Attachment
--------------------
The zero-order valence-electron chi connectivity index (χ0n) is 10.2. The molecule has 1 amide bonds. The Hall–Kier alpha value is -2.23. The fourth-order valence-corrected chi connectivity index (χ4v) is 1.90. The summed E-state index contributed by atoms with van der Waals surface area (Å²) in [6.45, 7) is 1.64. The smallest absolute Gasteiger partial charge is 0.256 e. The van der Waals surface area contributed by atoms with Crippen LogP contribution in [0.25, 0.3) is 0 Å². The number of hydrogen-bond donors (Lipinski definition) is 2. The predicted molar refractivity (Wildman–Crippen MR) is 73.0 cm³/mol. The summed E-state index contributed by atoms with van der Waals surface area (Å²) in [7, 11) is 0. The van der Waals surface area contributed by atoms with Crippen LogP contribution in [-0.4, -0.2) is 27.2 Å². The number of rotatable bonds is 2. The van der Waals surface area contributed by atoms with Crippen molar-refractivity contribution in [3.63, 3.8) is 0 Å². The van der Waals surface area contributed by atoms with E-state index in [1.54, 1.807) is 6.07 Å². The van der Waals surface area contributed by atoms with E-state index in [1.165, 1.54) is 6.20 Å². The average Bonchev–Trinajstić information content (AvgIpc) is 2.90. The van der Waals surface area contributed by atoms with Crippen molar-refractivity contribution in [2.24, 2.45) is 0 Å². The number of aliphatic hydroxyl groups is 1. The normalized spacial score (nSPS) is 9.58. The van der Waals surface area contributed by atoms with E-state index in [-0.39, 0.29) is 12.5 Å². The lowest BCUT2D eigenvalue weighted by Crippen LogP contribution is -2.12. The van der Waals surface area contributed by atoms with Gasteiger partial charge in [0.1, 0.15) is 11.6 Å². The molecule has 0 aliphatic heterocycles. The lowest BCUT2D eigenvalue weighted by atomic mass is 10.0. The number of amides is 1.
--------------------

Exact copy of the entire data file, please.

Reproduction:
The zero-order valence-electron chi connectivity index (χ0n) is 10.2. The molecule has 1 amide bonds. The Hall–Kier alpha value is -2.23. The fourth-order valence-corrected chi connectivity index (χ4v) is 1.90. The summed E-state index contributed by atoms with van der Waals surface area (Å²) in [6.45, 7) is 1.64. The smallest absolute Gasteiger partial charge is 0.256 e. The van der Waals surface area contributed by atoms with Crippen LogP contribution in [0.25, 0.3) is 0 Å². The number of hydrogen-bond donors (Lipinski definition) is 2. The predicted molar refractivity (Wildman–Crippen MR) is 73.0 cm³/mol. The summed E-state index contributed by atoms with van der Waals surface area (Å²) in [7, 11) is 0. The van der Waals surface area contributed by atoms with Crippen LogP contribution in [-0.4, -0.2) is 27.2 Å². The number of rotatable bonds is 2. The van der Waals surface area contributed by atoms with Crippen molar-refractivity contribution in [3.63, 3.8) is 0 Å². The van der Waals surface area contributed by atoms with E-state index in [1.54, 1.807) is 6.07 Å². The van der Waals surface area contributed by atoms with E-state index in [1.165, 1.54) is 6.20 Å². The average Bonchev–Trinajstić information content (AvgIpc) is 2.90. The van der Waals surface area contributed by atoms with Crippen molar-refractivity contribution in [2.24, 2.45) is 0 Å². The number of aliphatic hydroxyl groups is 1. The normalized spacial score (nSPS) is 9.58. The van der Waals surface area contributed by atoms with E-state index in [-0.39, 0.29) is 12.5 Å². The lowest BCUT2D eigenvalue weighted by Crippen LogP contribution is -2.12. The van der Waals surface area contributed by atoms with Gasteiger partial charge in [0.1, 0.15) is 11.6 Å². The molecule has 0 aliphatic heterocycles. The lowest BCUT2D eigenvalue weighted by atomic mass is 10.0. The number of amides is 1.